Field Measurements of Bulk Flow and Transport through a Small Coastal Embayment Having Variable Distributions of Aquatic Vegetation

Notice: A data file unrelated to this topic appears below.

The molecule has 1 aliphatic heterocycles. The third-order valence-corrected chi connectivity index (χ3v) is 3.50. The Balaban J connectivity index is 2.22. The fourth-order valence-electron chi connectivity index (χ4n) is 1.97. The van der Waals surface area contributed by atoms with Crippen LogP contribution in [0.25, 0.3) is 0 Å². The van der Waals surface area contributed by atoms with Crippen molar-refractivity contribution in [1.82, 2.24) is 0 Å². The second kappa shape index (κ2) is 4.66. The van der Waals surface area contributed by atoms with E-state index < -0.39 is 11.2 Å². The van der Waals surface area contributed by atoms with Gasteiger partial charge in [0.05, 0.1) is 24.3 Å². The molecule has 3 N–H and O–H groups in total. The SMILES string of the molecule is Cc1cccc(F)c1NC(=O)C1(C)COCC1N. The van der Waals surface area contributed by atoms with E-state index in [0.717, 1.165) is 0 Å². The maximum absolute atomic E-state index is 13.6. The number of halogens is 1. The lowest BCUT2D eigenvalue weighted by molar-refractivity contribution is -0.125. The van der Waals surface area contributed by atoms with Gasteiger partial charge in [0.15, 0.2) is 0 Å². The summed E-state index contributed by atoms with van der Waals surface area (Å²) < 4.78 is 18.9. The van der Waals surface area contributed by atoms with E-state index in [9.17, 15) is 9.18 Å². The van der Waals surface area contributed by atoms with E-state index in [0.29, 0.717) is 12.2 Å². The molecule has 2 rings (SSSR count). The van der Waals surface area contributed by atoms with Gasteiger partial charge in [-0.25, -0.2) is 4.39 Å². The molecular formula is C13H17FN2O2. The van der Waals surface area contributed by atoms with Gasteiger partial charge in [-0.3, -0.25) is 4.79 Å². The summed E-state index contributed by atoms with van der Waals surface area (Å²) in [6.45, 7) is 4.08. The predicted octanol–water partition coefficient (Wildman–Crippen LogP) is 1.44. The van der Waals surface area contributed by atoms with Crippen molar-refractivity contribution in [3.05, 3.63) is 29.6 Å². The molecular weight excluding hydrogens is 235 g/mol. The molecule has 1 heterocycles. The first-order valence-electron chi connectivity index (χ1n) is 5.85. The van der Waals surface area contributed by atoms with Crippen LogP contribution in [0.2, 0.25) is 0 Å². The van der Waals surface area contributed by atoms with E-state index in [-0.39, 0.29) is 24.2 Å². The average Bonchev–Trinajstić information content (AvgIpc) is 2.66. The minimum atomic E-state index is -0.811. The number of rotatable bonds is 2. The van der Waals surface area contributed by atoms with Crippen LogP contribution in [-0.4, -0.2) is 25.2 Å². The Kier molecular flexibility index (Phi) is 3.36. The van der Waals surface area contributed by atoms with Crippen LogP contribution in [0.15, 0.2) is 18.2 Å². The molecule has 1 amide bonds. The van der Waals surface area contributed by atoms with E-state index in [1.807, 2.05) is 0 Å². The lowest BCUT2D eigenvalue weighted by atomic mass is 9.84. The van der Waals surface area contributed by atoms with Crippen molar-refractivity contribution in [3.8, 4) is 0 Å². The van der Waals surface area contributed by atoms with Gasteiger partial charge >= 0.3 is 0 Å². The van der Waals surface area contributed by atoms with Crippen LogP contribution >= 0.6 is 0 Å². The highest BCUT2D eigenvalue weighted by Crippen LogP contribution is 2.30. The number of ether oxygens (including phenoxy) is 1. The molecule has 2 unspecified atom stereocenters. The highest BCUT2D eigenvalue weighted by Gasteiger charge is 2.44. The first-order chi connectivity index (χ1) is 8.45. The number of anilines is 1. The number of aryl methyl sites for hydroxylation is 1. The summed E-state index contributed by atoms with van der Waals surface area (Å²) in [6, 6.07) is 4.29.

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This thesis is largely the documentation of two passive tracer release studies performed in Sterling Pond (SP), a small embayment on the southern coast of Lake Ontario (LO). SP has a large watershed and is strongly connected to LO by a long and narrow channel. The experiments were designed to decipher the effects of aquatic vegetation (macrophytes) on flow and transport through SP and through shallow embayments dominated by macrophytes in general. Towards this objective, the studies captured the residence time distribution (RTD) of water entering SP from its watershed under two different spatial distributions of macrophytes, and they were conducted in synchrony with extensive surveys of macrophyte density, height, and species composition. Variables relevant to the dynamics of SP were continuously monitored at its boundaries, including meteorological conditions, water surface elevation, flow, and temperature (temperature was continuously monitored within SP as well); bathymetric data was collected once. The first study took place when watershed flow was high and macrophytes were sparse -- mean residence time was measured to be 0.6days. The second took place under moderate barotropic forcing from LO when watershed flow was low and macrophytes were dense and uniform across SP -- mean residence time was measured to be 20days. As the studies were conducted under fairly extreme environmental conditions, the measured RTD's roughly capture the range of residence time scales of water entering SP from its watershed. The tracer experiments, macrophyte surveys, and auxiliary data comprise a benchmark data set that may be used for development and validation of numerical models of flow through flexible vegetation.